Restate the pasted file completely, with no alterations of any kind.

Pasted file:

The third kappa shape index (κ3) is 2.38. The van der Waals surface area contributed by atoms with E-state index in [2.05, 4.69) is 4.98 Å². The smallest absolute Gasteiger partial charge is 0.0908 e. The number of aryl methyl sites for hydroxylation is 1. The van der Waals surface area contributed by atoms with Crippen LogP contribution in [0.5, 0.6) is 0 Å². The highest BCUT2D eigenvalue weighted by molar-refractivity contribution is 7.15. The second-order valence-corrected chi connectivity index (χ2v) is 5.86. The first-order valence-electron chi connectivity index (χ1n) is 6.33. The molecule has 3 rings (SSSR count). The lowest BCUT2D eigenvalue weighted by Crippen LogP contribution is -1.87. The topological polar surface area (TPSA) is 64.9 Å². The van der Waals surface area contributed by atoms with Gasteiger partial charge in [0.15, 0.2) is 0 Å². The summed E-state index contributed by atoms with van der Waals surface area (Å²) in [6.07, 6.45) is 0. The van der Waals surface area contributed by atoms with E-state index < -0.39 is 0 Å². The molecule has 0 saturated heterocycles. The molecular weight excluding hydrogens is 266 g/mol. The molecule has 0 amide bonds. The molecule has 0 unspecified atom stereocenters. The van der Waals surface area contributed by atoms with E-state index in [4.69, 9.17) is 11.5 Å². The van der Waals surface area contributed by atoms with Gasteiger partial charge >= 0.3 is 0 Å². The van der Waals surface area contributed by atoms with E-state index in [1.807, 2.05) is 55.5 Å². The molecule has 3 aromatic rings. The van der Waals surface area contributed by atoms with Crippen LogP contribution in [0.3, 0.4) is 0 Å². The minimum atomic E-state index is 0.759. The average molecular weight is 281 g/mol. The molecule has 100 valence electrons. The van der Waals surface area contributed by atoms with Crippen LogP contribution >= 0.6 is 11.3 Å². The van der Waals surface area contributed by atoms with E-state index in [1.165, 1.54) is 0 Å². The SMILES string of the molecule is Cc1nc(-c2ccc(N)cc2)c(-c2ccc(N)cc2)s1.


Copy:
The third kappa shape index (κ3) is 2.38. The van der Waals surface area contributed by atoms with E-state index in [2.05, 4.69) is 4.98 Å². The smallest absolute Gasteiger partial charge is 0.0908 e. The number of aryl methyl sites for hydroxylation is 1. The van der Waals surface area contributed by atoms with Crippen LogP contribution in [0.5, 0.6) is 0 Å². The highest BCUT2D eigenvalue weighted by molar-refractivity contribution is 7.15. The second-order valence-corrected chi connectivity index (χ2v) is 5.86. The first-order valence-electron chi connectivity index (χ1n) is 6.33. The molecule has 3 rings (SSSR count). The lowest BCUT2D eigenvalue weighted by Crippen LogP contribution is -1.87. The topological polar surface area (TPSA) is 64.9 Å². The van der Waals surface area contributed by atoms with Gasteiger partial charge in [0.15, 0.2) is 0 Å². The summed E-state index contributed by atoms with van der Waals surface area (Å²) in [6.07, 6.45) is 0. The van der Waals surface area contributed by atoms with E-state index < -0.39 is 0 Å². The molecule has 0 saturated heterocycles. The molecular weight excluding hydrogens is 266 g/mol. The molecule has 0 amide bonds. The molecule has 0 unspecified atom stereocenters. The van der Waals surface area contributed by atoms with E-state index in [4.69, 9.17) is 11.5 Å². The van der Waals surface area contributed by atoms with Gasteiger partial charge >= 0.3 is 0 Å². The van der Waals surface area contributed by atoms with E-state index in [1.807, 2.05) is 55.5 Å². The molecule has 3 aromatic rings. The van der Waals surface area contributed by atoms with Crippen LogP contribution in [0.3, 0.4) is 0 Å². The minimum atomic E-state index is 0.759. The average molecular weight is 281 g/mol. The molecule has 100 valence electrons. The van der Waals surface area contributed by atoms with Crippen LogP contribution >= 0.6 is 11.3 Å². The van der Waals surface area contributed by atoms with E-state index in [1.165, 1.54) is 0 Å². The SMILES string of the molecule is Cc1nc(-c2ccc(N)cc2)c(-c2ccc(N)cc2)s1.